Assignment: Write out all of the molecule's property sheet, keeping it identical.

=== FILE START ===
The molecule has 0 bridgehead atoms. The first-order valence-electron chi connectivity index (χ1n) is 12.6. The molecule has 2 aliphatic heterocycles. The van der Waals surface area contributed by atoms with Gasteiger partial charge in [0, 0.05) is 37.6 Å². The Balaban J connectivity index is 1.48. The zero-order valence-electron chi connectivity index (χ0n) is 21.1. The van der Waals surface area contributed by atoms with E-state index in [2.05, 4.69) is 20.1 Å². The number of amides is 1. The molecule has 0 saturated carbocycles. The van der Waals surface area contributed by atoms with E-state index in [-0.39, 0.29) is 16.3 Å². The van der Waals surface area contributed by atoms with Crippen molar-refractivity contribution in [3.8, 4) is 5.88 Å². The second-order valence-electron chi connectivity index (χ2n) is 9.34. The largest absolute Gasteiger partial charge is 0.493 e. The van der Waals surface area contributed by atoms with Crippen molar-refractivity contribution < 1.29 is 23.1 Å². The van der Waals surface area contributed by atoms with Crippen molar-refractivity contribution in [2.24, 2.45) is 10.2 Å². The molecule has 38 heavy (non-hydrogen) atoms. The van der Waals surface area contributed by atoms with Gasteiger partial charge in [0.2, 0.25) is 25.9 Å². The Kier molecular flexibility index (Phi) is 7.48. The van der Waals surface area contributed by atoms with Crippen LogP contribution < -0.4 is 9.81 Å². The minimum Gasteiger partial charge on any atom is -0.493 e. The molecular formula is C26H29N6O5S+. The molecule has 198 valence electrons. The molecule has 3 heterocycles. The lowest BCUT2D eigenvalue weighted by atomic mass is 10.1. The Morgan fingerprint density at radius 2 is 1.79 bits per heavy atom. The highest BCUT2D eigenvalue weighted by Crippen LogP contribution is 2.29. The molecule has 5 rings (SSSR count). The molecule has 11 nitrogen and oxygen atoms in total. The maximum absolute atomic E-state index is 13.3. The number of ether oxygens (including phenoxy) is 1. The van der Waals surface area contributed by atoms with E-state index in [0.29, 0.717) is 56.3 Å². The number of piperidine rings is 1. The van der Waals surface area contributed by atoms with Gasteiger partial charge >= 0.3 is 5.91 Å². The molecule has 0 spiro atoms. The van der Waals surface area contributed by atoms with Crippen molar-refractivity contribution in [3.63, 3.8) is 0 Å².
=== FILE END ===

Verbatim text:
The molecule has 0 bridgehead atoms. The first-order valence-electron chi connectivity index (χ1n) is 12.6. The molecule has 2 aliphatic heterocycles. The van der Waals surface area contributed by atoms with Gasteiger partial charge in [0, 0.05) is 37.6 Å². The Balaban J connectivity index is 1.48. The zero-order valence-electron chi connectivity index (χ0n) is 21.1. The van der Waals surface area contributed by atoms with E-state index in [2.05, 4.69) is 20.1 Å². The number of amides is 1. The molecule has 0 saturated carbocycles. The van der Waals surface area contributed by atoms with E-state index in [-0.39, 0.29) is 16.3 Å². The van der Waals surface area contributed by atoms with Crippen molar-refractivity contribution in [3.8, 4) is 5.88 Å². The second-order valence-electron chi connectivity index (χ2n) is 9.34. The largest absolute Gasteiger partial charge is 0.493 e. The van der Waals surface area contributed by atoms with Crippen molar-refractivity contribution < 1.29 is 23.1 Å². The van der Waals surface area contributed by atoms with Crippen molar-refractivity contribution in [2.24, 2.45) is 10.2 Å². The molecule has 38 heavy (non-hydrogen) atoms. The van der Waals surface area contributed by atoms with Gasteiger partial charge in [0.2, 0.25) is 25.9 Å². The Kier molecular flexibility index (Phi) is 7.48. The van der Waals surface area contributed by atoms with Crippen LogP contribution < -0.4 is 9.81 Å². The minimum Gasteiger partial charge on any atom is -0.493 e. The molecular formula is C26H29N6O5S+. The molecule has 198 valence electrons. The molecule has 3 heterocycles. The lowest BCUT2D eigenvalue weighted by atomic mass is 10.1. The Morgan fingerprint density at radius 2 is 1.79 bits per heavy atom. The highest BCUT2D eigenvalue weighted by Crippen LogP contribution is 2.29. The molecule has 5 rings (SSSR count). The molecule has 11 nitrogen and oxygen atoms in total. The maximum absolute atomic E-state index is 13.3. The number of ether oxygens (including phenoxy) is 1. The van der Waals surface area contributed by atoms with E-state index in [0.29, 0.717) is 56.3 Å². The number of piperidine rings is 1. The van der Waals surface area contributed by atoms with Gasteiger partial charge >= 0.3 is 5.91 Å². The molecule has 0 spiro atoms. The van der Waals surface area contributed by atoms with Crippen molar-refractivity contribution in [3.63, 3.8) is 0 Å².